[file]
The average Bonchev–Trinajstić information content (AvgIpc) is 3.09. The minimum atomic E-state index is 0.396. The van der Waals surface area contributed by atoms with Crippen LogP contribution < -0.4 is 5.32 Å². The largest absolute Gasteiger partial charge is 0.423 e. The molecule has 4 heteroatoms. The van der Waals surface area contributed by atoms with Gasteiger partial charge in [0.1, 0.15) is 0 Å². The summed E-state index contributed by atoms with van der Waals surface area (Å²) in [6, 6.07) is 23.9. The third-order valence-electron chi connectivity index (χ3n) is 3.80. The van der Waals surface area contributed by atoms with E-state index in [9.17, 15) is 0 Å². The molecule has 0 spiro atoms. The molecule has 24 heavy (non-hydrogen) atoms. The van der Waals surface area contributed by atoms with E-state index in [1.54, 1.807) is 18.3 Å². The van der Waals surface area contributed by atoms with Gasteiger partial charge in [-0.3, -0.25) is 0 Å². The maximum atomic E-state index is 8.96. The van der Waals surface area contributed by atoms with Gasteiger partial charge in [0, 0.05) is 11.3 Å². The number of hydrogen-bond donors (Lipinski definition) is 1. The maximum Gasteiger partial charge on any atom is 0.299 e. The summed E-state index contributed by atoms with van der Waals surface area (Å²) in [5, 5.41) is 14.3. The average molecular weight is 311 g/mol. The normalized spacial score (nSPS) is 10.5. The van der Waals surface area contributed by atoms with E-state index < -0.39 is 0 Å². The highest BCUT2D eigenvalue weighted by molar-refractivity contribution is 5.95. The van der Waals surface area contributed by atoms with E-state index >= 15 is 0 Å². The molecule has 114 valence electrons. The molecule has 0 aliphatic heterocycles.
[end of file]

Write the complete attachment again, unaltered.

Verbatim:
The average Bonchev–Trinajstić information content (AvgIpc) is 3.09. The minimum atomic E-state index is 0.396. The van der Waals surface area contributed by atoms with Crippen LogP contribution < -0.4 is 5.32 Å². The largest absolute Gasteiger partial charge is 0.423 e. The molecule has 4 heteroatoms. The van der Waals surface area contributed by atoms with Gasteiger partial charge in [0.1, 0.15) is 0 Å². The summed E-state index contributed by atoms with van der Waals surface area (Å²) in [6, 6.07) is 23.9. The third-order valence-electron chi connectivity index (χ3n) is 3.80. The van der Waals surface area contributed by atoms with E-state index in [9.17, 15) is 0 Å². The molecule has 0 spiro atoms. The molecule has 24 heavy (non-hydrogen) atoms. The van der Waals surface area contributed by atoms with E-state index in [1.54, 1.807) is 18.3 Å². The van der Waals surface area contributed by atoms with Gasteiger partial charge in [-0.3, -0.25) is 0 Å². The maximum atomic E-state index is 8.96. The van der Waals surface area contributed by atoms with Gasteiger partial charge in [0, 0.05) is 11.3 Å². The number of hydrogen-bond donors (Lipinski definition) is 1. The maximum Gasteiger partial charge on any atom is 0.299 e. The summed E-state index contributed by atoms with van der Waals surface area (Å²) in [5, 5.41) is 14.3. The average molecular weight is 311 g/mol. The normalized spacial score (nSPS) is 10.5. The van der Waals surface area contributed by atoms with E-state index < -0.39 is 0 Å². The highest BCUT2D eigenvalue weighted by molar-refractivity contribution is 5.95. The van der Waals surface area contributed by atoms with E-state index >= 15 is 0 Å². The molecule has 114 valence electrons. The molecule has 0 aliphatic heterocycles.